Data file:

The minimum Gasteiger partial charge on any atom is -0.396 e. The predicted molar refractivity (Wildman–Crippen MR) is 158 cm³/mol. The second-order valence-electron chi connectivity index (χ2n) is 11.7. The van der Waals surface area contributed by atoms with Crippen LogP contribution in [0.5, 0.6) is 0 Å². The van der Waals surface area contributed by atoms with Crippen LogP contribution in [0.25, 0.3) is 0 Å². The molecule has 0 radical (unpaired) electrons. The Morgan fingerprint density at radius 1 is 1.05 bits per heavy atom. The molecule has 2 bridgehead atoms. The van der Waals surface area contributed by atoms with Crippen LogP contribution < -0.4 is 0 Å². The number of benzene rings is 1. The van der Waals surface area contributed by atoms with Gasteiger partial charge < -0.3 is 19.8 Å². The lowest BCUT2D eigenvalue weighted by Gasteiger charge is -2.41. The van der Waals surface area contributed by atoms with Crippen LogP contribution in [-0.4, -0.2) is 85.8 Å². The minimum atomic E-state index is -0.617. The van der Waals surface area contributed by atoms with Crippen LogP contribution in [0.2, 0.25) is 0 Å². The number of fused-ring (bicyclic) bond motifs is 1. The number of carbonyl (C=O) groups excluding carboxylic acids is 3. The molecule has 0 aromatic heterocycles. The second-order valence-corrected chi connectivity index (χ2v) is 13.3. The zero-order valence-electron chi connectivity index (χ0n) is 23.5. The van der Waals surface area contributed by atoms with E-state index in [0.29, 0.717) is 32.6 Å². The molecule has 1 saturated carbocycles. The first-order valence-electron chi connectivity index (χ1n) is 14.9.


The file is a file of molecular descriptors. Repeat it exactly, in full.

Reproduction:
The minimum Gasteiger partial charge on any atom is -0.396 e. The predicted molar refractivity (Wildman–Crippen MR) is 158 cm³/mol. The second-order valence-electron chi connectivity index (χ2n) is 11.7. The van der Waals surface area contributed by atoms with Crippen LogP contribution in [0.5, 0.6) is 0 Å². The van der Waals surface area contributed by atoms with Crippen LogP contribution in [0.25, 0.3) is 0 Å². The molecule has 0 radical (unpaired) electrons. The Morgan fingerprint density at radius 1 is 1.05 bits per heavy atom. The molecule has 2 bridgehead atoms. The van der Waals surface area contributed by atoms with Crippen LogP contribution < -0.4 is 0 Å². The number of benzene rings is 1. The van der Waals surface area contributed by atoms with Gasteiger partial charge < -0.3 is 19.8 Å². The lowest BCUT2D eigenvalue weighted by Gasteiger charge is -2.41. The van der Waals surface area contributed by atoms with Crippen LogP contribution in [-0.4, -0.2) is 85.8 Å². The minimum atomic E-state index is -0.617. The van der Waals surface area contributed by atoms with Crippen LogP contribution in [0.2, 0.25) is 0 Å². The number of fused-ring (bicyclic) bond motifs is 1. The number of carbonyl (C=O) groups excluding carboxylic acids is 3. The molecule has 0 aromatic heterocycles. The second-order valence-corrected chi connectivity index (χ2v) is 13.3. The zero-order valence-electron chi connectivity index (χ0n) is 23.5. The van der Waals surface area contributed by atoms with E-state index in [0.29, 0.717) is 32.6 Å². The molecule has 1 saturated carbocycles. The first-order valence-electron chi connectivity index (χ1n) is 14.9.